The biggest ever change to building Green Star ratings

GBCA Green Star rating system changes

The Green Building Council of Australia (GBCA) is preparing to evolve its Green Star rating system, encouraging the built environment to achieve net zero carbon emissions.

In just over a decade, more than 2250 projects have become Green Star certified. After certifying more than 2250 buildings, 38 per cent of the country’s office space, communities home to 420,000 Australians, and shopping centres visited by more than 1.3 million people each day.

In order to maintain its impact in such a fast-moving landscape, GBCA has decided to evolve its tools. Green Star for New Buildings builds on its environmental roots to deliver a better, more accessible, and more relevant rating tool.

It features the biggest overhaul to the rating system since its inception, with an expanded scope communicated through eight brand-new categories.

Its vision statement is simple: healthy, resilient and positive places for people and nature, built responsibly and showcasing leadership.

In addition, and in line with its Carbon Positive Roadmap, GBCA is honing in on carbon emissions to encourage a net zero carbon future for the built environment, harnessing renewable energy and low-emissions technologies.

World-leading buildings are now expected to be net zero carbon, hence ramping up the system’s requirements.

A 6-Star Green Star building will have to have a low energy demand and use 100 per cent renewable electricity to meet certification requirements in 2020.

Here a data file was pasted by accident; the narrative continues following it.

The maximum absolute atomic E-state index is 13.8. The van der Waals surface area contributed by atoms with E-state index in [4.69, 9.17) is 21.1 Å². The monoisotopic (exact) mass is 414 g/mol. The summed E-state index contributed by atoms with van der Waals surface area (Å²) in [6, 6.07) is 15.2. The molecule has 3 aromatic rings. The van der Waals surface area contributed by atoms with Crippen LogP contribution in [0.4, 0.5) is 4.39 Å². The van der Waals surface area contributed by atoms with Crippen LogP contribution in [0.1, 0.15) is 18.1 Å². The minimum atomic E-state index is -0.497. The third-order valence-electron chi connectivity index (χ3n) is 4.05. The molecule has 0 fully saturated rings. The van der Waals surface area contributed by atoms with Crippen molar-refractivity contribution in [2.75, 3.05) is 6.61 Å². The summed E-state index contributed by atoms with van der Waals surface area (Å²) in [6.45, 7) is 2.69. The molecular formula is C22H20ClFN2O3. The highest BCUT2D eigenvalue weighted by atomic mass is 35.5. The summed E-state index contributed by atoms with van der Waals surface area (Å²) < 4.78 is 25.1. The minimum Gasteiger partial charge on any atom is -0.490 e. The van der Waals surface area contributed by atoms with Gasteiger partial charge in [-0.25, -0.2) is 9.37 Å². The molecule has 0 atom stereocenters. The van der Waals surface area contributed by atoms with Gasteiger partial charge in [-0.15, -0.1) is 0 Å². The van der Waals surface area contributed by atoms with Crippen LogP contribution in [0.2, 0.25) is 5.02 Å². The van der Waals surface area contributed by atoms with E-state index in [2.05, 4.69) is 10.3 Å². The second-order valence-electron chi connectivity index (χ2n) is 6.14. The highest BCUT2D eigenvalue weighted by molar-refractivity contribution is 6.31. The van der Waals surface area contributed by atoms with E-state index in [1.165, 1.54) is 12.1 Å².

By 2023, 5-Star Green Star rated buildings will also have to source their electricity from 100 per cent renewables.

GBCA is also targeting the use of fossil fuels in buildings, with requirements to reduce their use as much as possible and offset the rest.

Under Future Focus, it will encourage the building to consider impacts beyond just its own. For example, new credits will encourage a holistic approach to address and minimise a building’s impact on neighboring buildings.

In addition, a new place-making category will encourage creating better places within our cities.

At the same time, GBCA aims to encourage those starting a sustainability journey to use Green Star.

This includes setting clear requirements and building a library of clauses, contract examples, and additional tools to help deliver energy efficient, water efficient, climate change ready buildings with good indoor environment quality.

While some of the criteria and benchmarks for Green Star ratings will change, GBCA insists it will retain its core philosophy, goals and outcomes.

The organisation believes Green Star-rated buildings will retain their competitive advantage in the crowded commercial and residential property markets, whilst continuing to save money, create healthier environments and improve the nation’s environmental sustainability.

Consultation opens as changes roll out

The GBCA arrived at the proposed new Green Star for New Buildings following significant and ongoing consultation across industry.

For more than a year it liaised with industry representatives through panel discussions, face to face meetings, and online seminars. Ten expert panels provided feedback, with over 130 participants.

Consultation is open until June for Green Star for New Buildings, the first of the Green Star Future Focused rating tools.

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